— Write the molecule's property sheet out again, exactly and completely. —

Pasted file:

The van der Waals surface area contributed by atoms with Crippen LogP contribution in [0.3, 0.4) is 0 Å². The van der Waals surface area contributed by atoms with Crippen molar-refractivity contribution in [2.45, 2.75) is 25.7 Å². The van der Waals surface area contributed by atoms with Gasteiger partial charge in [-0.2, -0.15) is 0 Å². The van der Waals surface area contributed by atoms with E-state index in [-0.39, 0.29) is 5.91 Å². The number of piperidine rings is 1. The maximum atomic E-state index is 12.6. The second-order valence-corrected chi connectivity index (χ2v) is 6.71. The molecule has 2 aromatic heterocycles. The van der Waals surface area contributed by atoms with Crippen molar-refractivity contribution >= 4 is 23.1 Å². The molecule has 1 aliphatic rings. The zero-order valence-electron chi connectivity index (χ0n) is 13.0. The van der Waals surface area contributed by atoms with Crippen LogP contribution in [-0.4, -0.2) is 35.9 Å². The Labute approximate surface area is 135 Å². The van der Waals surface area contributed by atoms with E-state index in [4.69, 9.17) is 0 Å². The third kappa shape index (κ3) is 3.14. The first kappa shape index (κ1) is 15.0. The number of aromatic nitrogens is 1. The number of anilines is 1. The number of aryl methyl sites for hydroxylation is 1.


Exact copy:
The van der Waals surface area contributed by atoms with Crippen LogP contribution in [0.3, 0.4) is 0 Å². The van der Waals surface area contributed by atoms with Crippen molar-refractivity contribution in [2.45, 2.75) is 25.7 Å². The van der Waals surface area contributed by atoms with Gasteiger partial charge in [-0.2, -0.15) is 0 Å². The van der Waals surface area contributed by atoms with E-state index in [-0.39, 0.29) is 5.91 Å². The number of piperidine rings is 1. The maximum atomic E-state index is 12.6. The second-order valence-corrected chi connectivity index (χ2v) is 6.71. The molecule has 2 aromatic heterocycles. The van der Waals surface area contributed by atoms with Crippen molar-refractivity contribution >= 4 is 23.1 Å². The molecule has 1 aliphatic rings. The zero-order valence-electron chi connectivity index (χ0n) is 13.0. The van der Waals surface area contributed by atoms with Crippen LogP contribution in [-0.4, -0.2) is 35.9 Å². The Labute approximate surface area is 135 Å². The van der Waals surface area contributed by atoms with E-state index in [4.69, 9.17) is 0 Å². The third kappa shape index (κ3) is 3.14. The first kappa shape index (κ1) is 15.0. The number of aromatic nitrogens is 1. The number of anilines is 1. The number of aryl methyl sites for hydroxylation is 1.